Our Experiences As a service dog pack, this would be suitable for someone who wanted their dog to carry materials to hand to gatekeepers, a keyring, and perhaps a small pill bottle, but not much else. The low profile panniers are really nice, and don’t add to the dog’s bulk when the dog is under a table or a transit seat. Adjustability, however, was an issue. The breastcollar and girth are each adjustable, with a very wide range of measurements, but the width of the pack is completely fixed due to the solid nature of the back. This presents a small problem- if your dog is at the lower end of the range this pack is sized to fit (Kaylee is 48 pounds and very deep-chested; Caden is somewhat broader.) the back between the panniers will be wide, causing the panniers to ride somewhat low, which seems to promote the slipping to one side or another. In addition, this slipping was exacerbated by the texture of the fabric, which is very slick. Our test dogs had a variety of coat types, and on all of them, the slick material tended to slide around badly on their hair. (This was particularly noticable on Kaylee.) Even with nothing in side it, we found it difficult to keep the pack from slipping to one side or the other.Putting a small but heavy object in each side (a cell phone in each pocket) helped somewhat. Packs should always be as perfectly balanced as possible but in general, slight differences in weight shouldn’t cause so much problem. The Blackdog pack’s light weight (and low price, although the prices have recently incrased) is possible due to a very flat, unfitted structure. Other small packs (Weneha Jogger, Ruffwear Approach) have significantly more to their harnesses, which seems to help compensate for a slightly unbalanced pack (for example, putting keys and meds on one side and the cell phone and law cards on the other.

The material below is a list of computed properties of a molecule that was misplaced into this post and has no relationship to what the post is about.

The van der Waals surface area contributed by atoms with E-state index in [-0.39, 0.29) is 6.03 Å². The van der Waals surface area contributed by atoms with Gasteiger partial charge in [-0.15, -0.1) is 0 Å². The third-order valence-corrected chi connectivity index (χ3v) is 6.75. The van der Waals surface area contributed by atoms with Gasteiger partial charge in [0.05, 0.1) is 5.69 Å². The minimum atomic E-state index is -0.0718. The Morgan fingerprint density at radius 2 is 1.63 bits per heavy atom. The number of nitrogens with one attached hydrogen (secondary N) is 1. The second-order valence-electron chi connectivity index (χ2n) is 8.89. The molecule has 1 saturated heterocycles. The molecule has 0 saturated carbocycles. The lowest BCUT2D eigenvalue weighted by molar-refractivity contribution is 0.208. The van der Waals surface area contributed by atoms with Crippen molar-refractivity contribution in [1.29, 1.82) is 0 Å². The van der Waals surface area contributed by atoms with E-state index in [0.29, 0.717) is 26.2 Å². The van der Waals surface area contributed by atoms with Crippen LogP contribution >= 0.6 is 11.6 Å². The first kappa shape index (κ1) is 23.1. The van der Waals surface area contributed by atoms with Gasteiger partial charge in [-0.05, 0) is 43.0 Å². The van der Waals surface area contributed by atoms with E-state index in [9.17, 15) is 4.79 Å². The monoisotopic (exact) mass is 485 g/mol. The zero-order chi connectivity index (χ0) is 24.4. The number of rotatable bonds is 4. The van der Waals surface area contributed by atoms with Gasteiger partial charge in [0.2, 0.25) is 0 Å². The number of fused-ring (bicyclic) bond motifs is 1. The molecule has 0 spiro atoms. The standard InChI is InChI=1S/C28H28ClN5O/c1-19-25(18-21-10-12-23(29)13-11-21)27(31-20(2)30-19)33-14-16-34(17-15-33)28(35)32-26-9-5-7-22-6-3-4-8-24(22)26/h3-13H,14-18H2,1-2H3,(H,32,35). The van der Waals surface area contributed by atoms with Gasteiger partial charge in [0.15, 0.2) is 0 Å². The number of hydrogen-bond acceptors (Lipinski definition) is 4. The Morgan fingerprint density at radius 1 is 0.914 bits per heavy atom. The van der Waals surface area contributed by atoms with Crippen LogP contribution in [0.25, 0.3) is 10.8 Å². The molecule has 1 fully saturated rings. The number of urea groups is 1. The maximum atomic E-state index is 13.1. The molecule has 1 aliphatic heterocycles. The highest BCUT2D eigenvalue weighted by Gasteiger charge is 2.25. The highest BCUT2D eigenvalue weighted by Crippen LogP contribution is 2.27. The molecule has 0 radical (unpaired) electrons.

I really wanted to like this pack! Black Dog is an AWESOME company, staffed with friendly and knowlegable people who are themselves very active with their dogs. They also make an excellent head halter (and y’all know I hate those!) which solves one of my objections to them (the leverage/spinal torque issue) called the Infin8, which is also known for it’s great adjustability for hard-to-fit dogs such as boxers (no muzzle) and collies (no stop).

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All ratings are out of 4. Although the pack was very well made, the lack of adjustability and tendency of the pack to slide was a deal breaker for us.
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This product was made of VERY high quality materials- prior to the recent price increase, this pack FAR surpassed anything else in the same price catagory (Outward Hound, Dickens)
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This product looks fantastic and comes in great colors.
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This product was not very adjustable and even our dog who fit it best based on measurements, had difficult with the slipping issue.

Gratuitous Photo Post – Kaylee’s Gear, Redux

June 22, 2008

Kaylee’s new backpack hasn’t arrived yet, so she’s using Malcolm’s old Activedogs vest- I repaired the worn bit on the strap and used a seam ripper to pull off his nametag.

I think she looks pretty handsome in it here!

Full body shot

Gear for Kaylee

May 15, 2008